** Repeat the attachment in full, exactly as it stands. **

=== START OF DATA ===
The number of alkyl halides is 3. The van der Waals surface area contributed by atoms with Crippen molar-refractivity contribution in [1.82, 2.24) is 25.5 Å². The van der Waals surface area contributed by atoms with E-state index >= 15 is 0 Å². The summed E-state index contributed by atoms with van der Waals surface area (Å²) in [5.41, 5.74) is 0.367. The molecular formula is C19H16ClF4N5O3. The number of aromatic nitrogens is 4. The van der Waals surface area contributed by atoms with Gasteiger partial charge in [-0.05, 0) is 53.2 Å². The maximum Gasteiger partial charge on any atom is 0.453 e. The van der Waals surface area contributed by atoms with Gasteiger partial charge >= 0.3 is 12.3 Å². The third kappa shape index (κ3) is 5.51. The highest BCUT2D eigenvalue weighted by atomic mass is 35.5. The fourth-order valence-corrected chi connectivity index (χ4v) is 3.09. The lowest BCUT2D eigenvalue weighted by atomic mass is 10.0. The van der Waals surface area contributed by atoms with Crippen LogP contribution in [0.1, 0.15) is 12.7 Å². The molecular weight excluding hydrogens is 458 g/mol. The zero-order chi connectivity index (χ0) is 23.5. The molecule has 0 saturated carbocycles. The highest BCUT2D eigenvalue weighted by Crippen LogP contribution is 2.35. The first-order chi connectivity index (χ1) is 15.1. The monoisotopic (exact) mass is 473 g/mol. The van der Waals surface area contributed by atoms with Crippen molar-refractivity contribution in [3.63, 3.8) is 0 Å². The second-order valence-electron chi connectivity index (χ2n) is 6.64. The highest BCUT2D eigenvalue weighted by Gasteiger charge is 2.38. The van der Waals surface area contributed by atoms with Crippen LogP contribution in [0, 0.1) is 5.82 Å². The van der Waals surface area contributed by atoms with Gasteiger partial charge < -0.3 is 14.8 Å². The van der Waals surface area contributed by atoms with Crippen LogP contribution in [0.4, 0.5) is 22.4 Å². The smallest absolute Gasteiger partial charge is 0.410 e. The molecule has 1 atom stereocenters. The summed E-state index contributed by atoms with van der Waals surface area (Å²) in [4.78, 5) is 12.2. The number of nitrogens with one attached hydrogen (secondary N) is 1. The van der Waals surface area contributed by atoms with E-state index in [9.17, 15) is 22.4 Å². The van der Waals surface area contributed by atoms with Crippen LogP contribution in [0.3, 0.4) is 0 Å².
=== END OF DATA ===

The number of alkyl halides is 3. The van der Waals surface area contributed by atoms with Crippen molar-refractivity contribution in [1.82, 2.24) is 25.5 Å². The van der Waals surface area contributed by atoms with E-state index >= 15 is 0 Å². The summed E-state index contributed by atoms with van der Waals surface area (Å²) in [5.41, 5.74) is 0.367. The molecular formula is C19H16ClF4N5O3. The number of aromatic nitrogens is 4. The van der Waals surface area contributed by atoms with Gasteiger partial charge in [-0.05, 0) is 53.2 Å². The maximum Gasteiger partial charge on any atom is 0.453 e. The van der Waals surface area contributed by atoms with Gasteiger partial charge >= 0.3 is 12.3 Å². The third kappa shape index (κ3) is 5.51. The highest BCUT2D eigenvalue weighted by atomic mass is 35.5. The fourth-order valence-corrected chi connectivity index (χ4v) is 3.09. The lowest BCUT2D eigenvalue weighted by atomic mass is 10.0. The van der Waals surface area contributed by atoms with Crippen LogP contribution in [0.1, 0.15) is 12.7 Å². The molecular weight excluding hydrogens is 458 g/mol. The zero-order chi connectivity index (χ0) is 23.5. The molecule has 0 saturated carbocycles. The highest BCUT2D eigenvalue weighted by Crippen LogP contribution is 2.35. The first-order chi connectivity index (χ1) is 15.1. The monoisotopic (exact) mass is 473 g/mol. The van der Waals surface area contributed by atoms with Crippen molar-refractivity contribution in [3.63, 3.8) is 0 Å². The second-order valence-electron chi connectivity index (χ2n) is 6.64. The highest BCUT2D eigenvalue weighted by Gasteiger charge is 2.38. The van der Waals surface area contributed by atoms with Crippen LogP contribution in [0, 0.1) is 5.82 Å². The van der Waals surface area contributed by atoms with Gasteiger partial charge < -0.3 is 14.8 Å². The van der Waals surface area contributed by atoms with Crippen LogP contribution in [0.4, 0.5) is 22.4 Å². The smallest absolute Gasteiger partial charge is 0.410 e. The molecule has 1 atom stereocenters. The summed E-state index contributed by atoms with van der Waals surface area (Å²) in [4.78, 5) is 12.2. The number of nitrogens with one attached hydrogen (secondary N) is 1. The van der Waals surface area contributed by atoms with E-state index in [9.17, 15) is 22.4 Å². The van der Waals surface area contributed by atoms with Crippen LogP contribution in [0.3, 0.4) is 0 Å².